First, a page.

For over 30 years, the test for “dishonesty” in English criminal law, central to all fraud offences, was as set out in R v Ghosh from 1982. Under Ghosh a jury had to ask itself two questions: first, whether the alleged conduct was dishonest by the standard of reasonable and honest people (the objective limb), and second, whether the defendant knew that his or her conduct would be considered dishonest by reasonable and honest people (the subjective limb).
Then, in October 2017, the Supreme Court gave judgment in the civil fraud case Ivey v Genting Casinos (UK) Ltd. Although not in issue in Ivey, the Supreme Court opined that the criminal Ghosh test was wrong because “the more warped the defendant’s standards of honesty are, the less likely it is that he will be convicted of dishonest behavior” and that it was a difficult test for juries to apply. The Supreme Court therefore stated that in its view (although it could not rule on it) the criminal test for “dishonesty” should align with that applicable in civil law as set out in Ivey. Under this test, a jury would have to ask itself, first, what the defendant believed the facts to have been, and, second, whether the defendant’s actions were dishonest by the standard of a reasonable and honest person.
Although not strictly binding on them, on the basis of the strong indication of the Supreme Court in Ivey criminal courts began applying this new test for ”dishonesty”. Inevitably, an appeal came before the Court of Appeal Criminal Division which allowed it to consider whether to overrule Ghosh in light of Ivey. The case in question concerned the May 2018 conviction and sentencing of the owner and the general manager of a nursing home to 21 and six years’ imprisonment, respectively, for defrauding wealthy but vulnerable residents. The trial judge had directed the jury in accordance with Ivey and this was the central ground of appeal. Given its importance, the appeal was heard by five appellate judges with the Lord Chief Justice presiding. On 29 April 2020 judgment was handed down in R v David Barton and Rosemary Booth.
The fact that the Supreme Court in Ivey took it upon itself to direct a very significant change to the criminal law when deciding a civil case, and without the benefit of a lower court’s decision to scrutinise or hear submissions of counsel on the point, has raised eyebrows. The Court of Appeal acknowledged that the Supreme Court in Ivey had created a new rule of precedent in criminal law whereby where a unanimous Supreme Court can, even in the context of an appeal not concerned with the point, direct the criminal courts, including the Court of Appeal, to disregard otherwise binding precedent from the Court of Appeal itself. In the case of Ivey, this included the setting out and effective direction to adopt the alternative test for criminal “dishonesty.”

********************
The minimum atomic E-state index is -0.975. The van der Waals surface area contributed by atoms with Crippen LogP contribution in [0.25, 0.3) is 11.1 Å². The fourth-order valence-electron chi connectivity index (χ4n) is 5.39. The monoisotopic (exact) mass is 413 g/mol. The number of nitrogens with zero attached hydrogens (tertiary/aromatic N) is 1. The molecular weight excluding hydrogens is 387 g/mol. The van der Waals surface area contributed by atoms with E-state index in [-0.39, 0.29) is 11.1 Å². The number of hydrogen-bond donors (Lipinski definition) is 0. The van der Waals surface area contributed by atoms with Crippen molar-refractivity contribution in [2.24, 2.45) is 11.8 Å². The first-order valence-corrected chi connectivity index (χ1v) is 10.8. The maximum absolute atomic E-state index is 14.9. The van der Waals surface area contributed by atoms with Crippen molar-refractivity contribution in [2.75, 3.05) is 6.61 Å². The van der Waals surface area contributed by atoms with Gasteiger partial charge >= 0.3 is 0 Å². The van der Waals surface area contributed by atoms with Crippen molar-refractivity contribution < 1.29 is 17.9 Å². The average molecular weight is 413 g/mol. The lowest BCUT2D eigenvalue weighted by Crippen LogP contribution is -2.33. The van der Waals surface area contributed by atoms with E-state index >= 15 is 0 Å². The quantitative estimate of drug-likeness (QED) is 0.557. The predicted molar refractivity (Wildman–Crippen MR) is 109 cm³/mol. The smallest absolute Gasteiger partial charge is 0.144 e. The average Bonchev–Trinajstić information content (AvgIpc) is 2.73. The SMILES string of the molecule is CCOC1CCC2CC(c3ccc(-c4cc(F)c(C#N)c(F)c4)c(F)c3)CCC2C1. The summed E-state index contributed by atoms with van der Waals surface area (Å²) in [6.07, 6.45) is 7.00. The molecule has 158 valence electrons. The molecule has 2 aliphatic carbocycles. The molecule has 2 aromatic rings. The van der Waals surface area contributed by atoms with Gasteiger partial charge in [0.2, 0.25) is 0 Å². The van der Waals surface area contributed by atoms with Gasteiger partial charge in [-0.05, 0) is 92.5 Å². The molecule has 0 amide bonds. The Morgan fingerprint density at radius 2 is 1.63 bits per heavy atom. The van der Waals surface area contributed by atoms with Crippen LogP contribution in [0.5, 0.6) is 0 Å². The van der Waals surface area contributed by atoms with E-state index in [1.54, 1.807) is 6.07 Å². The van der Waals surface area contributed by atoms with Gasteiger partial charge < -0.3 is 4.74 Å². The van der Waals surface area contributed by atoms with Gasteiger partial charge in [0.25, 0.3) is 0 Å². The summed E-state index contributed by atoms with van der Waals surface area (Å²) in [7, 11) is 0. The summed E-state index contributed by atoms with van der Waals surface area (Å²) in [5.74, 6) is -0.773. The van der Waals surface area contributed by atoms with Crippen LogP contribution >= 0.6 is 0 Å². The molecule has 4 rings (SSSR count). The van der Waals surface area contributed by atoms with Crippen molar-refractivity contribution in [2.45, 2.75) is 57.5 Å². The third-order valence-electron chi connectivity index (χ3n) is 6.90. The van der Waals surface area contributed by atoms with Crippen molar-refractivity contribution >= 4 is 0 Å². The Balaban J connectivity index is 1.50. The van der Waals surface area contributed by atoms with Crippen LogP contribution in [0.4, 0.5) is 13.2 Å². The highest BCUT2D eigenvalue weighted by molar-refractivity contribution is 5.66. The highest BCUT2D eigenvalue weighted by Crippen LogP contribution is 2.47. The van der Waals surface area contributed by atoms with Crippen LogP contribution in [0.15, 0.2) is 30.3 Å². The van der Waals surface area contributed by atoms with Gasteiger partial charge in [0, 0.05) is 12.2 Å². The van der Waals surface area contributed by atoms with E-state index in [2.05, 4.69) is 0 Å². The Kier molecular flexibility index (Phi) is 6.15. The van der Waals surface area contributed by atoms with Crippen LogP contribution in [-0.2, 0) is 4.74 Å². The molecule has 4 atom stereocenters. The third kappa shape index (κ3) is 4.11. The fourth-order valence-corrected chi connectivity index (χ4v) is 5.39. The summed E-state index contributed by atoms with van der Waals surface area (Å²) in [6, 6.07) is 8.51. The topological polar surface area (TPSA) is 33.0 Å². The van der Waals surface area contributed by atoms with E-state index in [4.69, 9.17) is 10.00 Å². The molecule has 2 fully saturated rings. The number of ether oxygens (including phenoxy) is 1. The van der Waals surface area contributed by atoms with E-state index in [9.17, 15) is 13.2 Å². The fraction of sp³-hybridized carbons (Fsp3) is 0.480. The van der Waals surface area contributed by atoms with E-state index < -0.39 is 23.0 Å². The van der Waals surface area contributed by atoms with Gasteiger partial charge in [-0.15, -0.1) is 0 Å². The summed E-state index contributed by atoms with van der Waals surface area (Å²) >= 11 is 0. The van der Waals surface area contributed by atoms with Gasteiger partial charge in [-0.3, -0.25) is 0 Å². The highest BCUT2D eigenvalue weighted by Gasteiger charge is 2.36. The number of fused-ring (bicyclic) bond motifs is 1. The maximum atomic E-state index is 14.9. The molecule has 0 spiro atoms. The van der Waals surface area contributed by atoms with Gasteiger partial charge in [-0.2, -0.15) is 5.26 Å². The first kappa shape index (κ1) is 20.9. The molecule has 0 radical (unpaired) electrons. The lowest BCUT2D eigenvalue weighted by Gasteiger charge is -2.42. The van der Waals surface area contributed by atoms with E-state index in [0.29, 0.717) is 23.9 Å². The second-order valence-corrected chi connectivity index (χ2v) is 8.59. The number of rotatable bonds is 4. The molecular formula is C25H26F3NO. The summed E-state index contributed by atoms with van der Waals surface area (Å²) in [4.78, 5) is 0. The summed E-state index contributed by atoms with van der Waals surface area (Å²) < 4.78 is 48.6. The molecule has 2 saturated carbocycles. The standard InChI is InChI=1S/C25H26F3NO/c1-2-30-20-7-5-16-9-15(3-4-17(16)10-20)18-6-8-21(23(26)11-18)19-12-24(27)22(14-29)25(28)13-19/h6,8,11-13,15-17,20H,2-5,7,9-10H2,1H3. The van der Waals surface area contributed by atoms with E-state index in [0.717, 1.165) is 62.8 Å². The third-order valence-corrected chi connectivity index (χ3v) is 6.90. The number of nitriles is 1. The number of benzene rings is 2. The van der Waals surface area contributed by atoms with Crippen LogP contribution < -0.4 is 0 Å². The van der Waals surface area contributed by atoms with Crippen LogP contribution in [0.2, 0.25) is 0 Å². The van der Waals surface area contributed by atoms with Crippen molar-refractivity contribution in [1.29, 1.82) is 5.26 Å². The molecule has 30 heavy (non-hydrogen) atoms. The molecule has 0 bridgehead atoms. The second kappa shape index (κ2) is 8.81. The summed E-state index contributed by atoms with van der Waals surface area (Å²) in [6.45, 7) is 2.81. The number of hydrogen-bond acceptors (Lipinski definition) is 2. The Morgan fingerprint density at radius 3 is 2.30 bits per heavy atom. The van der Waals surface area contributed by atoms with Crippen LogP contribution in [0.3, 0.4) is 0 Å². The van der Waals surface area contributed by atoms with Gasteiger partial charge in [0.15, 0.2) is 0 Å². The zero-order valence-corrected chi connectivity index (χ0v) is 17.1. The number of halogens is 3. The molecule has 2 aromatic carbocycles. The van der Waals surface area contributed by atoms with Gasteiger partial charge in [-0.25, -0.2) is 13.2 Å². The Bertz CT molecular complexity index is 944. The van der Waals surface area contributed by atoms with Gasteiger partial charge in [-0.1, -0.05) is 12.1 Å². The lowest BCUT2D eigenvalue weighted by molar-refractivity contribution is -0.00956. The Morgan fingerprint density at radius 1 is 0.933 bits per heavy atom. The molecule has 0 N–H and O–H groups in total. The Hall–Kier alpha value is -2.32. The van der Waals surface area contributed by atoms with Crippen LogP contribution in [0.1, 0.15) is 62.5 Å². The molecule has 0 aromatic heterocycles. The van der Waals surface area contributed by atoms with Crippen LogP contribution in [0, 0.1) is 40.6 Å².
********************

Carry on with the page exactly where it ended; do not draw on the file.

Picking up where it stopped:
The Court of Appeal therefore confirmed that the Ivey test for “dishonesty” should apply in criminal law and summarised it as: “(a) what was the defendant’s actual state of knowledge or belief as to the facts; and (b) was his conduct dishonest by the standards of ordinary decent people?”. The Court emphasised that this is in fact “a test of the defendant’s state of mind—his or her knowledge or belief—to which the standards of ordinary decent people are applied” and that dishonesty should be assessed “by reference to society’s standards rather than the defendant’s understanding of those standards”. The Court found that the trial judge’s jury directions regarding dishonesty were correct because they also required an enquiry into the defendants’ actual knowledge or belief as to the relevant facts. This included reminding the jury that the case put forward by Barton and Booth was that they believed that none of the residents were vulnerable, that each had access to independent advice and that each transferred large sums of money to Barton out of gratitude and affection towards him. The jury was directed to decide the issue of dishonesty against the background of facts as they found the defendants had believed them to be.
Criminal courts will therefore confidently continue to apply the Ivey test for dishonesty and, consequently, a more objective approach to liability for fraud offences.